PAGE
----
Leigh Anne Smith has become a common name in the Scioto County household, ever since she began her television show, “Positively Portsmouth,” on the Zone. Serving the area isn’t something new to her, however, having a long history of fostering her hometown community through various platforms.
Smith was born and raised in the area, but went away for a few years to receive an education at Kent State and to build job experience at a plethora of radio stations around the country.
She eventually returned home and was in an adjustment period when she decided to help American Savings Bank while they had one of their employees go on leave. During her time there, she began to help them in marketing and advertising, eventually proving her worth and being hired full-time to tell the positives of the bank.
“I joined to help them tell the bank’s story, because it really is a great one,” Smith said. “I eventually fell in love with community banking and all of the people involved. Without community banking, most people wouldn’t be able to get a car, a college education, a house, a business, or whatever else they need investment in.”
Smith said that time is everything in the banking world. Community banking solves many issues that could arise for smaller businesses and individual bankers.
“Without your bank having the ability to make local decisions, and without having someone who personally knows you making these decisions, a person could miss out,” Smith explained. “If you had to wait for someone from Cleveland or Cincinnati to make that decision, you could lose out on opportunity. Plus, we make our money here, spend our money here, invest in here, and make decisions based on here.”
Smith explained that, while the bank provides a lot of financial assistance to the individuals who bank with them, she is most proud of the involvement the bank has in the community.
American Savings Bank has a variety of programs that are dedicated to assisting community members in many capacities, from education to free health screenings. The bank administration might change over years, but the fact that it continues to see the importance of giving does not.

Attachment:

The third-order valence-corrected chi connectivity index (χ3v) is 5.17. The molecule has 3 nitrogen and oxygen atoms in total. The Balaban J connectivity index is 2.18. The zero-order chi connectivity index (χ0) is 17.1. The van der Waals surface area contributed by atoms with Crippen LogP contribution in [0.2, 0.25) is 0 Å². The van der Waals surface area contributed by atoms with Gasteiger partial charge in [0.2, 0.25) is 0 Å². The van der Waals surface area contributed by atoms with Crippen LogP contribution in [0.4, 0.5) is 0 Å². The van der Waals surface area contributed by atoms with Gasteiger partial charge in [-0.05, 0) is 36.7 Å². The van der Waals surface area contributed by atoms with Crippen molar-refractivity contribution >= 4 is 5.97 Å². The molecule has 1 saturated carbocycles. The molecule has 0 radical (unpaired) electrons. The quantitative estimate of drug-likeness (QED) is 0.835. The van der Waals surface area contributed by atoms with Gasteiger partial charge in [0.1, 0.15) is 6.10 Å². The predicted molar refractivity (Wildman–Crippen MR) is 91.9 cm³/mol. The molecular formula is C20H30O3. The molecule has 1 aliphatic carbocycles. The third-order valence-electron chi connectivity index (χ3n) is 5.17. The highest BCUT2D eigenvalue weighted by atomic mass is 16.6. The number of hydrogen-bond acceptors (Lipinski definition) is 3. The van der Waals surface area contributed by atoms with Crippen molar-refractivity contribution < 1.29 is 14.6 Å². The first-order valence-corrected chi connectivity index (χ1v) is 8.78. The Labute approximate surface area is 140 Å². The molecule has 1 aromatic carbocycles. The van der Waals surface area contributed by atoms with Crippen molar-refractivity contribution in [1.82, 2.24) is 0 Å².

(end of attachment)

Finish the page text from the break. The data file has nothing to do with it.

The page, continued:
Smith said that working at American Savings Bank for 16 years has provided her with a second family that she loves. All of her work has led to her having the position of assistant vice president of community relations.
Over the years of spreading the American story, Smith has also heavily volunteered at Portsmouth Little Theatre (PLT). What bloomed from a hobby, theatre has become a major part of Smith’s life.
She has performed in many shows on the PLT stage and has served in many positions on the board of governors.
“It is something I feel the community needs. We are all very passionate about the arts at PLT and we want to provide good entertainment for our patrons,” Smith explained. “Every year, our productions are only getting better and better, because we believe good arts should be happening.”
Both of her jobs have put Smith in the community eye and have introduced her to many of Portsmouth’s best leaders and involved community members.
When she was approached about being the face of “Positively Portsmouth,” the only hesitation Smith had was if her employer would allow her to be involved. After a very supportive push from American, Smith jumped into her 1950’s themed kitchen to highlight the positives of the area.
“It is pretty awesome to have a bigger audience, other than the people who already know me, hear me talk about all the positives in the area,” Smith said. “I am so frustrated to hear people talk smack about this town, because the things that people complain about are the problems nearly all small towns face across the country.”
A common misconception Smith said she hears is that there is nothing to do in the area. She highlights many of the area happenings during her show.
“For those who say the area has nothing to do, they’ve clearly never planned an event, because as soon as you do, you are working around dozens of events and activities,” Smith claimed. “There is something going on every weekend of the year.”
Smith said that she enjoys working with “Positively Portsmouth,” because it requires her to look at the good and she doesn’t have to report the bad. She explained that the show started off a little slower than she was hoping, but it exploded and she now has a challenging time keeping up with the beat of all the positives.
“The show started off slower and I had no idea what it would be three or four months down the road, or how large it would become. I didn’t think it would grow into something this big, though” Smith said. “We keep getting more people wanting to highlight the area and we get more and more positive feedback each show.”
Smith has come a long way from being a graduate from the school of journalism at Kent State.
Today, she keeps her full-time job at American Savings Bank, her second job as the community cheerleader on “Positively Portsmouth,” and helps keep the Portsmouth Little Theatre running. She is also a volunteer with many goals, being a member of the Portsmouth-Scioto County Visitors Bureau, the Portsmouth Bicentennial Committee, the Amazing Race Team, the Scioto County Health Coalition, and assists in other non-profit organizations like the Portsmouth Area Ladies and the area Jaycee’s, when she can.
“I’m proud to be a part of this community, working behind the scenes to bring great things to the fabulous people here and to be a cheerleader for them,” Smith said. “By far, they are our best resource and I look forward to celebrating them and the positives every day.”
Reach Joseph Pratt at 740-353-3101, ext. 1932, or by Twitter @JosephPratt03.